Considering now the details of the polar conversion function of converter 30, this conversion is based on an approximation that for small angles (e.g., below 45 degrees) the arctangent of the angle defined by the rectangular coordinates X and Y is approximately equal to the smaller of X and Y divided by the larger of X and Y. Circuit 410 includes a magnitude detector, as previously explained, which determines the relative sizes of X and Y. This detector is used internally to perform a division of the smaller of the larger signal (signified as "S/L") and this number is used to represent the 7 least significant bits of the polar angle which cover a range of 45 degrees. To cover a full circle (360 degrees) the converter 30 adds or subtracts angles of 0, 90, or 180 degrees depending upon the octant the burst vector is in. The octants are determined as described above and the arithmetic of deriving the full value for each octant is shown in FIG. 7.
In more detail, the arithmetic calculations of FIG. 7 for the burst vector angle are performed in converter 30 by a full adder 420 which by means of exclusive OR gate 414 and inverter 422 is capable of either addition or subtraction. Two multiplex switches are provided 416 and 418 which provide the numerical equivalent of fixed angles of 0, 90 and 180 degrees to one input of the adder 420. By selecting the appropriate fixed angle, and arithmetically combining (e.g., adding or subtracting) it with the arctangent approximation of the burst angle (the signal S/L), any burst angle in octants 0-3 can be represented. The remaining octants 4-7 are calculated by inverting the corresponding one of the octants 0-3. This is done by the exclusive OR gate 428 connected to the output of adder 420.
As an example of calculation of the burst angle, assume that the vectors X and Y are both positive and X is larger than Y. This defines a burst vector in octant "0" which lies between zero and forty five degrees and whose angular value is approximately equal to Y/X (the smaller divided by the larger). Since X is positive, the multiplex switch 416 will select the constant "zero" as an output which corresponds to zero angular degrees. Since it is assumed that X is larger than Y the comparator signal X<Y will also be zero thus causing multiplex switch 418 to select the output of switch 416 which is zero degrees, as previously noted. Adder 420, for this condition adds a constant of zero (from switches 416 and 418) to the arctangent approximation (S/L) from compare and divide circuit 410 and since the sign of Y is zero (Y is positive) the output exclusive OR gate 428 will pass this value (+S/L) as the burst phase angle S9.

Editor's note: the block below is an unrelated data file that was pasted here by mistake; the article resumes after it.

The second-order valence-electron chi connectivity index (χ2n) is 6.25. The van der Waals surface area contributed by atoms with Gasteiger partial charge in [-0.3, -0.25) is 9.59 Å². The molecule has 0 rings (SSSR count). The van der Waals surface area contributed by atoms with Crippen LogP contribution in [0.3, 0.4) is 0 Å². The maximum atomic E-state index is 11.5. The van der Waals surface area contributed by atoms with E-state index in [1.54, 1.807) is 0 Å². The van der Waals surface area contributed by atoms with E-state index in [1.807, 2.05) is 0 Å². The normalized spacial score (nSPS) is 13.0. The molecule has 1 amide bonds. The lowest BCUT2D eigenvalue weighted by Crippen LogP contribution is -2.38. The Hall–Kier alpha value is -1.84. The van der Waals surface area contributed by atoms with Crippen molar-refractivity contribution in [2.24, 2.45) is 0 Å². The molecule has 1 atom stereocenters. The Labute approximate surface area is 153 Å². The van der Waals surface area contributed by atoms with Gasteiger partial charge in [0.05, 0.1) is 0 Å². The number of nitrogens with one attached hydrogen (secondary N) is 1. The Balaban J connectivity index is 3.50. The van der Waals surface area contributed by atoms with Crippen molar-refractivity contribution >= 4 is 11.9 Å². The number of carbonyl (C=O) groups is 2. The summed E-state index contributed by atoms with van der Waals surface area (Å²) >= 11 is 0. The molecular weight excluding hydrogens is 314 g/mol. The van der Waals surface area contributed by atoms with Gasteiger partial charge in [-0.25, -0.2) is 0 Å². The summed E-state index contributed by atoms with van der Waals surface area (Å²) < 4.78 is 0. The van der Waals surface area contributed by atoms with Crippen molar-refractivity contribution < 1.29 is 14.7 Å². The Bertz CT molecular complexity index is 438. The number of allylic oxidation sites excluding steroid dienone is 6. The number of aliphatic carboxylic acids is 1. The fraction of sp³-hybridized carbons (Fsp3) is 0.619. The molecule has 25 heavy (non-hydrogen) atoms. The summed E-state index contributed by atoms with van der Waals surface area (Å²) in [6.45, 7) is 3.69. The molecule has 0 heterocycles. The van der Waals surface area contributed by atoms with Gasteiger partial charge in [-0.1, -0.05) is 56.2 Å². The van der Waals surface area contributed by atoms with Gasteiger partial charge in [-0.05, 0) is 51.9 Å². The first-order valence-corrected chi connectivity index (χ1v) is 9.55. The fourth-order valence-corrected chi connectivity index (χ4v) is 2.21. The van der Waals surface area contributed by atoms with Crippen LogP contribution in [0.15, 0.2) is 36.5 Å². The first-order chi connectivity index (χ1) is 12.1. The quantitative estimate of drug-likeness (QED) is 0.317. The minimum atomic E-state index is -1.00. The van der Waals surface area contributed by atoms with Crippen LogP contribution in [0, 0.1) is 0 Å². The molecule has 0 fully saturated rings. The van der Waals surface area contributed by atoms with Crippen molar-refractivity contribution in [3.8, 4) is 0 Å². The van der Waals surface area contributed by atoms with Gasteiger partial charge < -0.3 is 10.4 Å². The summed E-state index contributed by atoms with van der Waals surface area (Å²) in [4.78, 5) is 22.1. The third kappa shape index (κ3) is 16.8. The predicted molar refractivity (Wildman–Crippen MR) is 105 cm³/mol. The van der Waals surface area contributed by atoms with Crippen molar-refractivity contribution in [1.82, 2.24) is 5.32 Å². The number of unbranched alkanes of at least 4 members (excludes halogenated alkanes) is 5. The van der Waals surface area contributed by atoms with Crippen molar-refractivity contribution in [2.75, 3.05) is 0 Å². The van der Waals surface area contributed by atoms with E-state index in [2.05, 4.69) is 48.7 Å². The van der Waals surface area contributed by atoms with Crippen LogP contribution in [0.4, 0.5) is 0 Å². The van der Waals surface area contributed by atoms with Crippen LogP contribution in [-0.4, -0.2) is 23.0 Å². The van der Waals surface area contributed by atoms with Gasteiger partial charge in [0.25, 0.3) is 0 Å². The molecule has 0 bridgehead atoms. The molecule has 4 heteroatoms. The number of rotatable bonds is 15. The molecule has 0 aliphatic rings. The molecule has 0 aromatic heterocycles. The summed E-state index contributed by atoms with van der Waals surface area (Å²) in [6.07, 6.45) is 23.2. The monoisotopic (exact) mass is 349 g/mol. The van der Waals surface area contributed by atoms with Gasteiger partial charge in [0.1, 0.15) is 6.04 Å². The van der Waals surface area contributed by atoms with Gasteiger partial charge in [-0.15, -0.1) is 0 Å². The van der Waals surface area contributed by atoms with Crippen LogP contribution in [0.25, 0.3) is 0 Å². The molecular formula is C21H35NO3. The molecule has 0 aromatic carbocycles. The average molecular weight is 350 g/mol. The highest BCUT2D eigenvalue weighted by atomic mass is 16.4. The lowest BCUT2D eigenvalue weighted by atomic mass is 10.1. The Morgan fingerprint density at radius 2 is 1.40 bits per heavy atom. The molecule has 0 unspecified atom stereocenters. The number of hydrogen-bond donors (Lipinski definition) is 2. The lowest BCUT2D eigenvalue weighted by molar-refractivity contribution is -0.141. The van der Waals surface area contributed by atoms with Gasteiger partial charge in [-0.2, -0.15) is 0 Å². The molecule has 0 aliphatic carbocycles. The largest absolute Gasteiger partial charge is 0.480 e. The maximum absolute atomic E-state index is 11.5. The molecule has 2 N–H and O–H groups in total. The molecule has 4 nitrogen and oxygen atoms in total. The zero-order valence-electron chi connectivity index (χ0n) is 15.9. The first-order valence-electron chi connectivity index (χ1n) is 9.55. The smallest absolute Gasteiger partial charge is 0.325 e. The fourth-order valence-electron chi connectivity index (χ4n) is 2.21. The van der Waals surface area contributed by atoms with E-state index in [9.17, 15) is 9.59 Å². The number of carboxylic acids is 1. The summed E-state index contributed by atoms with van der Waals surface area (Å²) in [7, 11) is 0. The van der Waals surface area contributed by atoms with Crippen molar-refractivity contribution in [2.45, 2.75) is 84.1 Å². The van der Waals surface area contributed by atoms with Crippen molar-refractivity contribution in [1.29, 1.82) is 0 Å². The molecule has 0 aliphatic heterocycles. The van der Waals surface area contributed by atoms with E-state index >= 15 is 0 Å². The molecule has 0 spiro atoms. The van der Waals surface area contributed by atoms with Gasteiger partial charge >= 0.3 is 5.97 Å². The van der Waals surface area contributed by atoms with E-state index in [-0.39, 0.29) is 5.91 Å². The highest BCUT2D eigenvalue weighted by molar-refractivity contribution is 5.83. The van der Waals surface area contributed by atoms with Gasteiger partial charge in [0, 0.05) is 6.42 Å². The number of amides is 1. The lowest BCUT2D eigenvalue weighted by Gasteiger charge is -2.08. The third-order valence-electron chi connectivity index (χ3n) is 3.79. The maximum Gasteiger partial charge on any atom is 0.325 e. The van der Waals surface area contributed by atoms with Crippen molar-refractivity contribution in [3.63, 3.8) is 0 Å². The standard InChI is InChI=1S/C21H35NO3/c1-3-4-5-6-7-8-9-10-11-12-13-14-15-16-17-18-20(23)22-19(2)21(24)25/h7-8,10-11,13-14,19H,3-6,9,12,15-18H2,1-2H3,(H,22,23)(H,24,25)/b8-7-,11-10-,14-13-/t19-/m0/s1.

For different octants adder 420 adds different constants to S/L as shown in the inset dashed circle at the adder output and shown also in the table of FIG. 7. For example, for a burst vector lying in octant 1, the complete vector angle is the value of S/L subtracted from the 90 degree reference provided by switch 416. In octant 2 the 90 degree value is added to the S/L value and in octant 3 the burst vector is determined by subtracting the S/L value from 180 degrees. For the remaining octants 4-7, the value of the burst vector is found exactly as for the corresponding octants 0-3 except that the output of the adder 420 is inverted by exclusive OR gate 428 thus reversing the sign of the indicated burst phase angle.